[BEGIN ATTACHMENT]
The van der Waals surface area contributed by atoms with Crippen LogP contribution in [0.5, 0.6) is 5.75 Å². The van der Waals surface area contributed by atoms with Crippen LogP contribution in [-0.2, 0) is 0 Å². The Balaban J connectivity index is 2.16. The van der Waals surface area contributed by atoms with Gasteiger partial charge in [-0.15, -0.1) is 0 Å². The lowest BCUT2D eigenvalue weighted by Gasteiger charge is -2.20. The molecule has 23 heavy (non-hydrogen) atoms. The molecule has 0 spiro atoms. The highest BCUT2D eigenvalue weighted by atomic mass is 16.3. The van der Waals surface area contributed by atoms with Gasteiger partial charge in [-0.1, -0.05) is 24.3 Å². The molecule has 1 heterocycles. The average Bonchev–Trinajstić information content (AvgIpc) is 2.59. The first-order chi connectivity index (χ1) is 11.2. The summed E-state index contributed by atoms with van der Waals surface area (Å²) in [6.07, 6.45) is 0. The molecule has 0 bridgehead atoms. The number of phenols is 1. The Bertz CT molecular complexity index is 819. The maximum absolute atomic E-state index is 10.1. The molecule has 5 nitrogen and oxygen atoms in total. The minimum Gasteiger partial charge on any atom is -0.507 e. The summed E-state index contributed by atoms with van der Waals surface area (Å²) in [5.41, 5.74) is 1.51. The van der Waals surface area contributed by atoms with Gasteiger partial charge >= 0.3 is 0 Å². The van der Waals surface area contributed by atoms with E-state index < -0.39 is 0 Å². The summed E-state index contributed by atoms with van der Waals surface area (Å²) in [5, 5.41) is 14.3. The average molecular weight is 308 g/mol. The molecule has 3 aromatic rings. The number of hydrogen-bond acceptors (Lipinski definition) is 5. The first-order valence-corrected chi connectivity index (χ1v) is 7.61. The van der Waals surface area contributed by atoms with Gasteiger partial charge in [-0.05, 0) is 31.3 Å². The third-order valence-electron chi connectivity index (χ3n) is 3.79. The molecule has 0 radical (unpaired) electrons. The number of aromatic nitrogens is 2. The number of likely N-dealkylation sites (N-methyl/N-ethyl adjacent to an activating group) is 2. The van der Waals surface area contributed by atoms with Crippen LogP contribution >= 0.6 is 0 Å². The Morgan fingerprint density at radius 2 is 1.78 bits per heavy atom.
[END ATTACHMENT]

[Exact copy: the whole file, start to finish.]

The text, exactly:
The van der Waals surface area contributed by atoms with Crippen LogP contribution in [0.5, 0.6) is 5.75 Å². The van der Waals surface area contributed by atoms with Crippen LogP contribution in [-0.2, 0) is 0 Å². The Balaban J connectivity index is 2.16. The van der Waals surface area contributed by atoms with Gasteiger partial charge in [-0.15, -0.1) is 0 Å². The lowest BCUT2D eigenvalue weighted by Gasteiger charge is -2.20. The molecule has 23 heavy (non-hydrogen) atoms. The molecule has 0 spiro atoms. The highest BCUT2D eigenvalue weighted by atomic mass is 16.3. The van der Waals surface area contributed by atoms with Gasteiger partial charge in [-0.1, -0.05) is 24.3 Å². The molecule has 1 heterocycles. The average Bonchev–Trinajstić information content (AvgIpc) is 2.59. The first-order chi connectivity index (χ1) is 11.2. The summed E-state index contributed by atoms with van der Waals surface area (Å²) in [6.07, 6.45) is 0. The molecule has 0 bridgehead atoms. The number of phenols is 1. The Bertz CT molecular complexity index is 819. The maximum absolute atomic E-state index is 10.1. The molecule has 5 nitrogen and oxygen atoms in total. The minimum Gasteiger partial charge on any atom is -0.507 e. The summed E-state index contributed by atoms with van der Waals surface area (Å²) in [5.41, 5.74) is 1.51. The van der Waals surface area contributed by atoms with Gasteiger partial charge >= 0.3 is 0 Å². The van der Waals surface area contributed by atoms with E-state index < -0.39 is 0 Å². The summed E-state index contributed by atoms with van der Waals surface area (Å²) in [5, 5.41) is 14.3. The average molecular weight is 308 g/mol. The molecule has 3 aromatic rings. The number of hydrogen-bond acceptors (Lipinski definition) is 5. The first-order valence-corrected chi connectivity index (χ1v) is 7.61. The van der Waals surface area contributed by atoms with Gasteiger partial charge in [-0.05, 0) is 31.3 Å². The third-order valence-electron chi connectivity index (χ3n) is 3.79. The molecule has 0 radical (unpaired) electrons. The number of aromatic nitrogens is 2. The number of likely N-dealkylation sites (N-methyl/N-ethyl adjacent to an activating group) is 2. The van der Waals surface area contributed by atoms with Crippen LogP contribution >= 0.6 is 0 Å². The Morgan fingerprint density at radius 2 is 1.78 bits per heavy atom.